Jordan’s name is not well known, perhaps also because he never led his political party (the Liberals, at a time when ‘Liberal’ did not mean ‘Conservative’), and never achieved power in his own right, apart from a brief stint as Minister for Public Lands. He was much disliked by his political opponents, who attacked him both in and out of the Assembly, but he always countered their arguments courteously, using, where appropriate, proper documentation. Despite the attacks, he was rarely found to be at fault, an unusual situation for a politician.


What attracted me to Henry Jordan? I came across his name some years ago when undertaking research for a thesis on aspects of public health in Queensland; as Registrar-General, his annual reports were invaluable. At the same time I discovered that he was more than just a civil servant; his constant promotion of emigration struck a chord; I was a migrant myself, born in France, thence to England soon after the start of the Second World War, and later in life to New Zealand before coming to Australia in 1987. I hasten to add that I am not a historian by training.

In this brief story, based on parliamentary papers, newspaper references and archival material, I have tried to set down something of Henry Jordan’s life and achievements, from the time of his arrival in Queensland in 1856 to his death in 1890. Because of a lack of information on Jordan’s private life, thoughts, hopes or aspirations, it is not strictly a biography. I have tried to put the public man in the context of the growth and development of colonial Queensland. Emigration, and how to stimulate it, was the single most important political feature of his life; in many of his parliamentary speeches, he managed to introduce the subject, even if only marginally relevant. He deserves some recognition for his efforts.

In 1902, the editor of the Queensland Figaro noted that ‘two ladies also write me in reference to my notice of the Life of Hon W Brookes. They appear to be very indignant, and think Mr Brookes was over estimated. And they go so far as to mention the names of T.P. Pugh, ‘King’ Buckley, Henry Jordan and others as being more worthy of recognition.’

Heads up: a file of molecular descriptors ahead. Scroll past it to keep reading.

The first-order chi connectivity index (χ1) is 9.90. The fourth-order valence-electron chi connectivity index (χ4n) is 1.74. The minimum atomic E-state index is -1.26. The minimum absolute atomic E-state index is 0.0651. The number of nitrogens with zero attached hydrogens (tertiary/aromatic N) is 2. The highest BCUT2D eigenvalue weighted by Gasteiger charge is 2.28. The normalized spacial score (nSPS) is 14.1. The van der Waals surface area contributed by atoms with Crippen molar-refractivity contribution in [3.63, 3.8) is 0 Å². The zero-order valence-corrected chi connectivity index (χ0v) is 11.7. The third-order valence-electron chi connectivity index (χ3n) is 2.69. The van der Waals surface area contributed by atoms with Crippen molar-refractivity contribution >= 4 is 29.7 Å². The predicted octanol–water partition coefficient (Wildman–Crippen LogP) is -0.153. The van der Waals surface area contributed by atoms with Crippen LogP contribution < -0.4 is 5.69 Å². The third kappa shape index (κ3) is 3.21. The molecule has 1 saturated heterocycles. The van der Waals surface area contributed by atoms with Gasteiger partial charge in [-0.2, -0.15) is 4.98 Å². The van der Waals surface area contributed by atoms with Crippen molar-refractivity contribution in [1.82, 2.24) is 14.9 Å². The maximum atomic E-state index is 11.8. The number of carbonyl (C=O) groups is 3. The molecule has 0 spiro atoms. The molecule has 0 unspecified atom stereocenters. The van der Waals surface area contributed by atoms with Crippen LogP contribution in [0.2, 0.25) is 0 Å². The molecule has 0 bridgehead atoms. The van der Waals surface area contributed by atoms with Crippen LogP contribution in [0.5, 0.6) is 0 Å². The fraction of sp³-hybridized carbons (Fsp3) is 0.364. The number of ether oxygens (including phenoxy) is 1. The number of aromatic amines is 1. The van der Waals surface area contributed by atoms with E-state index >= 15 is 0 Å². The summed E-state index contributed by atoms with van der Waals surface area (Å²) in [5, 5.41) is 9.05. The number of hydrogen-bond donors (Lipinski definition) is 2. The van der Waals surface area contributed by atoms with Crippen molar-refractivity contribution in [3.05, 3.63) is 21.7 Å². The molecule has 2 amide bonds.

It has taken 111 years for a biographer to step forward, but I hope the ghosts of the two un-named ladies are satisfied.

During this period, Australia used British currency. One pound (£) was worth twenty shillings (s); one shilling was worth twelve pence (d). One guinea was twenty-one shillings. One pound, twelve shillings and sixpence would be written as £1/12/6d, or, sometimes, £1-12-6d. I have not attempted to convert pounds, shillings and pence into dollars at today’s values. One ounce is 28.35 grams. There are 16 ounces to the pound weight, i.e. 453.6 grams.

A note about spelling. In colonial Queensland, words with ‘our’ —labour, honour, colour, etc.—were sometimes spelled the English way, and sometimes the American (labor, honor, color.) I have chosen to use the English spelling, except where the American was specifically used in a written document.


Chapter 1 - part sample


On 24 February, 1856, Henry Jordan, thirty-seven, bachelor, arrived in Brisbane from Sydney on the small coastal steamer Boomerang. He planned to establish a branch of the Sydney dental partnership of Fletcher and Jordan, which had been launched in January 1855. The weather, as usual for that time of year, was sultry and the January rains had turned Queen Street, the main thoroughfare of the small town, to mud. Whether Jordan was appalled by the primitive conditions of the town, or galvanised by the challenge, he never said.

Jordan rented a wooden house in muddy Queen Street, near the School of Arts that had previously been occupied by Thomas Newton, surgeon-dentist; it was Newton’s death in October 1855 at the age of thirty-six that had precipitated Fletcher’s decision to branch out. Jordan intended to reside in the house, and be available there for consultations ‘between the hours of ten and four.’

Jordan was a neat man, of average size, impressively bearded, though both beard and head were already more than tinged with grey, always tidily but not fussily dressed. He exuded an air of confidence, of serious purpose and intelligence.

Jordan brought with him eleven years of dental experience, ten of them spent in the English midland town of Derby, where he had been a popular and much sought-after dentist. He also brought copies of a book he had written, entitled Practical Observations on the Teeth. It was not a scientific book; rather, as he said in his introduction, for the ordinary reader, ‘with the hope of making plain and generally intelligible much that it is thought important all should understand, but which hitherto has been too exclusively shrouded in the mystery of scientific technicalities.’ The book nevertheless contributed significantly to Jordan’s election to membership of the Odontological Society of Great Britain (the predecessor of the British Dental Association), and might have contributed to a sense among the local citizens (for he advertised the book for sale, at 3/6d a copy) that here in Brisbane was a cultured and erudite man, not the usual sort of fairground tooth-puller that people who had experienced life in Britain might have expected.